NASA recently disclosed the list of companies it selected to begin studies and primary prototype development of parts of Lunar Landers. Reportedly, there are about 11 companies the space agency has selected for this task hoping that this will help it meet 2024 human landing target.
These awards are said to be a part of the space agency’s Next Space Technologies for Exploration Partnerships (NextSTEP) chain of broad agency pronouncements. Reportedly, this initiative by the space agency will support public–private associations to form technologies required for NASA’s exploration strategies. Companies getting these awards are needed to make their individual contributions additional to NASA’s dual funding of about $45.5 Million. The 11 companies are selected to symbolize a broad cross-section of the commercial space sector, from well-known aerospace firms to budding startups. The list of companies includes SpaceX, Blue Origin, Aerojet Rocketdyne, Dynetics, Lockheed Martin, Boeing, Maxar Technologies (formerly SSL), Masten Space Systems, OrbitBeyond, Sierra Nevada Corporation, and Northrop Grumman Innovation Systems.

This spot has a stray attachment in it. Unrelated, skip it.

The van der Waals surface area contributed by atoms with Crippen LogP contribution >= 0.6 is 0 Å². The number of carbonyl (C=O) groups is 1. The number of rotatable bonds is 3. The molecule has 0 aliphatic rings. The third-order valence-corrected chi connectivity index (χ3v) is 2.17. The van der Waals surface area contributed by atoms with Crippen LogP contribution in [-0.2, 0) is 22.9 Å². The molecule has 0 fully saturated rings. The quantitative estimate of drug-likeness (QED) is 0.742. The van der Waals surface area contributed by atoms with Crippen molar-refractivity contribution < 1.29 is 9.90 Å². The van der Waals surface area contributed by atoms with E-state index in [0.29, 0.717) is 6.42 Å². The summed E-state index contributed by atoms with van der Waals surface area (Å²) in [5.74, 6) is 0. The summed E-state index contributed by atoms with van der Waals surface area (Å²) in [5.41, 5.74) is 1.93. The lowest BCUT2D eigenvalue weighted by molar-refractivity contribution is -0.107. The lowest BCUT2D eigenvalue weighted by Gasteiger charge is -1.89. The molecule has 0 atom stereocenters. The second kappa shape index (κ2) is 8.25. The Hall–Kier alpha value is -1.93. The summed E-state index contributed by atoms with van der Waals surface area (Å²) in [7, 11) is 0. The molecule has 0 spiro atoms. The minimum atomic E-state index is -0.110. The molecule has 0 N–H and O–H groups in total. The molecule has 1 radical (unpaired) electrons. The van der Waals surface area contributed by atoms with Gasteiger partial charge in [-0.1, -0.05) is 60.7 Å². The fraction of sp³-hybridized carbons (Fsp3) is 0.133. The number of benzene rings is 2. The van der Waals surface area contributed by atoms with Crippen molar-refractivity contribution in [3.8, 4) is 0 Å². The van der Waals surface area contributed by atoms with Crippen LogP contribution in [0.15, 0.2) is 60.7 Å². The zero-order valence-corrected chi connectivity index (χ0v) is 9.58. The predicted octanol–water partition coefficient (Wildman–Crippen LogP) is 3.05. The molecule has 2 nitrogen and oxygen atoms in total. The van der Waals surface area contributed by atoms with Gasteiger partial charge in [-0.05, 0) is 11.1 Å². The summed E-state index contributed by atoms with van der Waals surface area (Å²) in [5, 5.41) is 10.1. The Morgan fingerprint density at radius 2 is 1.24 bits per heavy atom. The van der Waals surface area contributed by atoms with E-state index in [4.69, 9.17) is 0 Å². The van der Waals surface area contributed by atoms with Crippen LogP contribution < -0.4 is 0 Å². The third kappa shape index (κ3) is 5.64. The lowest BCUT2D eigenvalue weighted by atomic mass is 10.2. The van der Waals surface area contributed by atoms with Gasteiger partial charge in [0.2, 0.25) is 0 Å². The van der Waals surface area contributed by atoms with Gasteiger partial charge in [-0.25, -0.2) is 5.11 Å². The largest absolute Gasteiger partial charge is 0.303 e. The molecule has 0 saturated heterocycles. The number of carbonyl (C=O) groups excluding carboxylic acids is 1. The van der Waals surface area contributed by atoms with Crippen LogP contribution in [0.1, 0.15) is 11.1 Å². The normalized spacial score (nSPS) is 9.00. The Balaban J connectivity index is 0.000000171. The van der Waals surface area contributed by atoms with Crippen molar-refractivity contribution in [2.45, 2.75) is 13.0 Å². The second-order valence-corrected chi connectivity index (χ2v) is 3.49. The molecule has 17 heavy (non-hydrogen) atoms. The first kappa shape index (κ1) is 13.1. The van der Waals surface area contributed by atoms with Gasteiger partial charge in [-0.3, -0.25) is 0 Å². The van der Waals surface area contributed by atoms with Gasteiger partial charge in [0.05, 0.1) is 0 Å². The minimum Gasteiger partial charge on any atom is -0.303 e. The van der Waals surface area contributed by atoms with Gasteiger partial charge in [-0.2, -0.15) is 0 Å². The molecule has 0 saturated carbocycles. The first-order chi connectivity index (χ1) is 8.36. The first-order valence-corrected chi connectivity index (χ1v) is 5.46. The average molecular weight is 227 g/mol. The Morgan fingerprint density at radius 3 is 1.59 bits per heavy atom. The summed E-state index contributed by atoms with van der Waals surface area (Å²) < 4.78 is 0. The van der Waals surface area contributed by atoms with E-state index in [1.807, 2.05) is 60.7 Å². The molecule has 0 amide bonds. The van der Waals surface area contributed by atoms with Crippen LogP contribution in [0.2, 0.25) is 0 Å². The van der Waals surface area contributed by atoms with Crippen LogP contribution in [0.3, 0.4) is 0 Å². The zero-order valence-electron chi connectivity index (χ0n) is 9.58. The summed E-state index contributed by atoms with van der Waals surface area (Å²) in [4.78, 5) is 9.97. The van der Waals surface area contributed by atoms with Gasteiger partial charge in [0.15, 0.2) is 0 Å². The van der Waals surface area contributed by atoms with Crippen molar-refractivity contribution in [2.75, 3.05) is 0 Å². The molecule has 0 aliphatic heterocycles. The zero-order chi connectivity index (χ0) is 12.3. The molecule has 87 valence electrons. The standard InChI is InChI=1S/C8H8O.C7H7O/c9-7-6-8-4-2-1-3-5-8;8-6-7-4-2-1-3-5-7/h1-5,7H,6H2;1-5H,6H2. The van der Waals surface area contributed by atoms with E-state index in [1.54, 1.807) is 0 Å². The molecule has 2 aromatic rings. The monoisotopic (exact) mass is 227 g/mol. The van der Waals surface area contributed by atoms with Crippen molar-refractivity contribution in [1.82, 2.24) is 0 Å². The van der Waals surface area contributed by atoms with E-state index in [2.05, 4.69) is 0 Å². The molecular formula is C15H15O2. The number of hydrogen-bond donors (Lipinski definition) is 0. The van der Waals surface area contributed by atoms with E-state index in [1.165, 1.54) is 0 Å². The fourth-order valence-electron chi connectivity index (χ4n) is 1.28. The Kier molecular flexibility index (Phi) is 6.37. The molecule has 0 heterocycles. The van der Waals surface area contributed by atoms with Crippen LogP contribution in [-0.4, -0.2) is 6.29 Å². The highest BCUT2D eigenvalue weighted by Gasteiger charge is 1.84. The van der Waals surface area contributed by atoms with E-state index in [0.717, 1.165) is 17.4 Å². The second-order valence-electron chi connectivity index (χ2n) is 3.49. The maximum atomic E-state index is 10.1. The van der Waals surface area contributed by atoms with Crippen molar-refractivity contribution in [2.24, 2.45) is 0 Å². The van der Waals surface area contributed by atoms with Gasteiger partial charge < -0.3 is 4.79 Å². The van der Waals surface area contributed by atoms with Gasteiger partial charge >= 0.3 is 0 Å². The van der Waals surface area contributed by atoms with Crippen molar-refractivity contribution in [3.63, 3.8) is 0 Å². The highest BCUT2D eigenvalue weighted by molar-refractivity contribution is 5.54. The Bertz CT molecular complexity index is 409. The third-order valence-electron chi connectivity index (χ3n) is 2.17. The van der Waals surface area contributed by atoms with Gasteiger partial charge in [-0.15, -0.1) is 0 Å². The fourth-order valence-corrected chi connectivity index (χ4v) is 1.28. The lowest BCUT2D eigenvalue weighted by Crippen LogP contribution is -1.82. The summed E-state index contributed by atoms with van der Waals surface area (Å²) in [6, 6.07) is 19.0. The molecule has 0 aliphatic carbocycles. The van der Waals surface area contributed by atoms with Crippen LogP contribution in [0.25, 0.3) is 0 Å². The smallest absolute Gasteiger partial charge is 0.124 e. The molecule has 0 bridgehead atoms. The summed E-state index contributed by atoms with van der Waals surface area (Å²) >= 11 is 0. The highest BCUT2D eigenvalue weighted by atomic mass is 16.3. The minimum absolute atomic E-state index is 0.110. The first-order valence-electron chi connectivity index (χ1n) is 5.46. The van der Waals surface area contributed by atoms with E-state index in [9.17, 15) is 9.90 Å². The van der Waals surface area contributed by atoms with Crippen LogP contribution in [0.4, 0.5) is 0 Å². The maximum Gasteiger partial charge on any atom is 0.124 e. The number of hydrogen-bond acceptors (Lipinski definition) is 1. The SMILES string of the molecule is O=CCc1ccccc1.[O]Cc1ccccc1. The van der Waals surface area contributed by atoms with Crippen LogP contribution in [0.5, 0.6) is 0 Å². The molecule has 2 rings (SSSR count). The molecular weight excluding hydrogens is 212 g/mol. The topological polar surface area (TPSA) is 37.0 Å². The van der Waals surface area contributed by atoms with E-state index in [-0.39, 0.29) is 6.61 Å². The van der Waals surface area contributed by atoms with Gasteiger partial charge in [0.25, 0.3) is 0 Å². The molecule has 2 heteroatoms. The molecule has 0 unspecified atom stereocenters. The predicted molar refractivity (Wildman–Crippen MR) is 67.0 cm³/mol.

On a similar note, the National Space Society (NSS) came into the news as its International Space Development Conference (ISDC) is planned to take place in the upcoming month. Reports highlight that this meeting is intended to address a huge policy move for NASA: sending humans to the moon, and as early as possible.
The NSS, many months ago, with no idea regarding that policy move, selected the moon as one of the key themes for the conference. This conference is scheduled to take place from June 6, 2019, to June 9, 2019. In an interview, NSS officials proclaimed, the latest decision acknowledged that July 2019 marks the 50th anniversary of the foremost human landing on the moon. At present, however, NASA is found shooting for a crewed Lunar return, on an earlier accelerated timeline, making the latest NSS conference even more relevant.